ICC to investigate possible crimes against humanity in Venezuela | ICC News

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President Nicolas Maduro said the Venezuelan government respected the decision of the ICC to open an investigation, but “we do not share it”.

The International Criminal Court will investigate whether crimes against humanity were committed during Venezuela’s crackdown on anti-government protests in 2017, Venezuelan President Nicolas Maduro and ICC Prosecutor Karim Khan have announced.

After a preliminary assessment, Khan “decided to move on to the next phase to seek the truth,” Maduro said Wednesday.

“We respect his decision as a state, even though we have made it clear that we do not share it,” he said. “We signed an agreement which effectively guarantees cooperation, positive complementarity, mutual support, constructive dialogue to seek truth and justice.”

For his part, Khan stressed the independence of the court and said its investigations should not be politicized.

“I ask everyone, as we enter this new phase, to give my office space to do their work,” he said.

José Miguel Vivanco, executive director of the Americas division of Human Rights Watch, said Wednesday evening that the “decision – the first in Latin American history – gives hope for justice to the hundreds of victims of the brutal repression of the United Nations. Maduro diet ”.

The ICC has been conducting a preliminary examination in the country since 2018, and Khan’s predecessor, Fatou Bensouda, said there was a “reasonable basis” for believing the government had committed crimes against humanity.

Maduro complained that the Venezuelan state did not have access to the documents and information assessed during this phase. “We were blind at this point,” the president said.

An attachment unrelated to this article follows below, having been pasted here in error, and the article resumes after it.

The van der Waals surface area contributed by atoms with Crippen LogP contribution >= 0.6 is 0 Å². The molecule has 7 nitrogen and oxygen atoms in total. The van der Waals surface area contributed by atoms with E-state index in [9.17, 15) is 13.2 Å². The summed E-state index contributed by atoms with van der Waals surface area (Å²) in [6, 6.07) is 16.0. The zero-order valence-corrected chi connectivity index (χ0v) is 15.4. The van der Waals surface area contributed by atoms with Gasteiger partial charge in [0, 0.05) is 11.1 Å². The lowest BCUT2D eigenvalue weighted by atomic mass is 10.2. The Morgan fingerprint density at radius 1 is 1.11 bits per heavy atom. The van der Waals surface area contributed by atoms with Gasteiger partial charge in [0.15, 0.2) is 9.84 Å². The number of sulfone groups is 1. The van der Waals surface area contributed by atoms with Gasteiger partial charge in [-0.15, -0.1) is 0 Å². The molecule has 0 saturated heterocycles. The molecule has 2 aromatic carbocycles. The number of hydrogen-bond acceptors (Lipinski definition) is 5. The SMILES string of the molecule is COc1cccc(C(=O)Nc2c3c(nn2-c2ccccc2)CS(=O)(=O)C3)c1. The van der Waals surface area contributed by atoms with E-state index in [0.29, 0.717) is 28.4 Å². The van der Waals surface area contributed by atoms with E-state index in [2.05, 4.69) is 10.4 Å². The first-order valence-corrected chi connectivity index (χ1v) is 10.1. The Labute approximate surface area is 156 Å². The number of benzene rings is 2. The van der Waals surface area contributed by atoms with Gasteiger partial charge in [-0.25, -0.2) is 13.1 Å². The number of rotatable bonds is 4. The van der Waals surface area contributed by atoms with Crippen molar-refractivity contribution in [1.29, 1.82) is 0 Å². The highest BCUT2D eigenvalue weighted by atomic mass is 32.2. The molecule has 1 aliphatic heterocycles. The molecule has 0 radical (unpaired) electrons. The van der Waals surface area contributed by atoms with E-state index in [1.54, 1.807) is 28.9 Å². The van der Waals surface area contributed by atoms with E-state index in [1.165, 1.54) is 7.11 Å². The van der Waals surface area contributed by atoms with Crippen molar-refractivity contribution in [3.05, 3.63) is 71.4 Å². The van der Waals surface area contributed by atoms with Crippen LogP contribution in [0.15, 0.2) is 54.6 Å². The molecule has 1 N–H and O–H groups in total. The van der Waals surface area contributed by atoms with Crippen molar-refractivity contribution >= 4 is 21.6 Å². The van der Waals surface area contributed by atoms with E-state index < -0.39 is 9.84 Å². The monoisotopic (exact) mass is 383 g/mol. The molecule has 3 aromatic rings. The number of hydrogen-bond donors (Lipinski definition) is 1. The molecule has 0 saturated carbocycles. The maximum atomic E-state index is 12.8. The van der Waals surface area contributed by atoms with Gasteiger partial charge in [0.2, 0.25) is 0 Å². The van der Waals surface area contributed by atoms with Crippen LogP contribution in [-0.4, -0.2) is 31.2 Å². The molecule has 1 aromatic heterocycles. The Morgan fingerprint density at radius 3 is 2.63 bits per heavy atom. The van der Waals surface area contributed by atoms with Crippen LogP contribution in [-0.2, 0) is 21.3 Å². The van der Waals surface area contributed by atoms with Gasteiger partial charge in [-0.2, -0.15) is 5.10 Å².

During Khan’s three-day visit to the South American nation, which began on Sunday, small groups of family members of victims of alleged rights violations staged street protests demanding a hearing with Khan.

On Wednesday, a small demonstration also took place in front of the headquarters of the intelligence services in the capital, Caracas, where opposition figures are being held.

“I am fully aware of the loopholes that exist in Venezuela, of the political division. We [the ICC] are not political, we are guided by the principles of legality and the rule of law, ”said Khan.

Khan and Maduro have signed an agreement to collaborate on the next stage of the investigation.

Venezuelan President Nicolas Maduro (right) met with ICC prosecutor Karim Khan at the Presidential Palace of Miraflores in Caracas on November 3 [Venezuelan Presidency/AFP]

The ICC prosecutor praised the “constructive dialogue” he had following meetings with Maduro, Vice President Delcy Rodriguez, Attorney General Tarek William Saab and representatives of the Supreme Court.

Venezuelan opposition leader Juan Guaido, meanwhile, hailed the ICC ruling, saying it “claims the right to obtain justice which has been denied in Venezuela for the victims and their families.”

Earlier this week, Amnesty International Venezuela researcher Valentina Ballesta said any further delay by the ICC prosecutor’s office in whether or not to initiate the investigation risked exposing “the victims, survivors and human rights defenders at greater risk of reprisals ”.

“The victims and survivors of human rights violations and human rights defenders have been the ones calling for remedies from international justice that would give the situation in the country the attention it deserves”, Ballesta wrote.

“However, the current pause in the preliminary examination, as with any other delay, has raised huge concerns for the safety of those who have openly called for an ICC investigation.”

The ICC, which prosecutes war crimes, can only formally intervene if a state is unwilling or unable to prosecute relevant crimes within its jurisdiction.



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